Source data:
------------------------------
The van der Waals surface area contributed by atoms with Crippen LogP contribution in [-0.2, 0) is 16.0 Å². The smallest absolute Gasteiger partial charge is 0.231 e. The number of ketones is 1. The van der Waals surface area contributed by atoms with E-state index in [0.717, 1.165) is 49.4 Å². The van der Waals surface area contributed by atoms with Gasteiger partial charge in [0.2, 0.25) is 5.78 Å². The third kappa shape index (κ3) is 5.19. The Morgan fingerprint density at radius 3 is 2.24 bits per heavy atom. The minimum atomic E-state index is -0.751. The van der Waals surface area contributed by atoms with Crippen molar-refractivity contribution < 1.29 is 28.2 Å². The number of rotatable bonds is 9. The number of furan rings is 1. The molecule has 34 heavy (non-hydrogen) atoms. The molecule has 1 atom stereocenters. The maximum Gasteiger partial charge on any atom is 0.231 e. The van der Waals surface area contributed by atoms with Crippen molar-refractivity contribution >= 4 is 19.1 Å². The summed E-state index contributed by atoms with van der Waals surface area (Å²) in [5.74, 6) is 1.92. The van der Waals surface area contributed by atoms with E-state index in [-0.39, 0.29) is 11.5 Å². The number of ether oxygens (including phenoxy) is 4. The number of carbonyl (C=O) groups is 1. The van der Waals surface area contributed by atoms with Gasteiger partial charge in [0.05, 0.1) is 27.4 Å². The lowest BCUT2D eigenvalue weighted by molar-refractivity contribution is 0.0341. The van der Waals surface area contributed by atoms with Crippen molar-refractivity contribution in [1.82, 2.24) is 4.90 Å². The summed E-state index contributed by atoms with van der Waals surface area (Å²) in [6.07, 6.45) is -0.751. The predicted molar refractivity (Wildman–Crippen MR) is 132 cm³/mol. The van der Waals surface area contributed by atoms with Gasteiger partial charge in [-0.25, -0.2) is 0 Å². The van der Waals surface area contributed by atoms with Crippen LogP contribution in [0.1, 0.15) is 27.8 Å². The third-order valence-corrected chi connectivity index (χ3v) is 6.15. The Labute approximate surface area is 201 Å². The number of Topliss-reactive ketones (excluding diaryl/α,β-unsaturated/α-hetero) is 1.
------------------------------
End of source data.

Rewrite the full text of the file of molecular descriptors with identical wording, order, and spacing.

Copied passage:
The van der Waals surface area contributed by atoms with Crippen LogP contribution in [-0.2, 0) is 16.0 Å². The smallest absolute Gasteiger partial charge is 0.231 e. The number of ketones is 1. The van der Waals surface area contributed by atoms with E-state index in [0.717, 1.165) is 49.4 Å². The van der Waals surface area contributed by atoms with Gasteiger partial charge in [0.2, 0.25) is 5.78 Å². The third kappa shape index (κ3) is 5.19. The Morgan fingerprint density at radius 3 is 2.24 bits per heavy atom. The minimum atomic E-state index is -0.751. The van der Waals surface area contributed by atoms with Crippen molar-refractivity contribution < 1.29 is 28.2 Å². The number of rotatable bonds is 9. The number of furan rings is 1. The molecule has 34 heavy (non-hydrogen) atoms. The molecule has 1 atom stereocenters. The maximum Gasteiger partial charge on any atom is 0.231 e. The van der Waals surface area contributed by atoms with Crippen molar-refractivity contribution >= 4 is 19.1 Å². The summed E-state index contributed by atoms with van der Waals surface area (Å²) in [5.74, 6) is 1.92. The van der Waals surface area contributed by atoms with E-state index in [-0.39, 0.29) is 11.5 Å². The number of ether oxygens (including phenoxy) is 4. The number of carbonyl (C=O) groups is 1. The van der Waals surface area contributed by atoms with Gasteiger partial charge in [0.05, 0.1) is 27.4 Å². The lowest BCUT2D eigenvalue weighted by molar-refractivity contribution is 0.0341. The van der Waals surface area contributed by atoms with Crippen molar-refractivity contribution in [1.82, 2.24) is 4.90 Å². The summed E-state index contributed by atoms with van der Waals surface area (Å²) in [6.07, 6.45) is -0.751. The predicted molar refractivity (Wildman–Crippen MR) is 132 cm³/mol. The van der Waals surface area contributed by atoms with Gasteiger partial charge in [-0.25, -0.2) is 0 Å². The van der Waals surface area contributed by atoms with Crippen LogP contribution in [0.1, 0.15) is 27.8 Å². The third-order valence-corrected chi connectivity index (χ3v) is 6.15. The Labute approximate surface area is 201 Å². The number of Topliss-reactive ketones (excluding diaryl/α,β-unsaturated/α-hetero) is 1.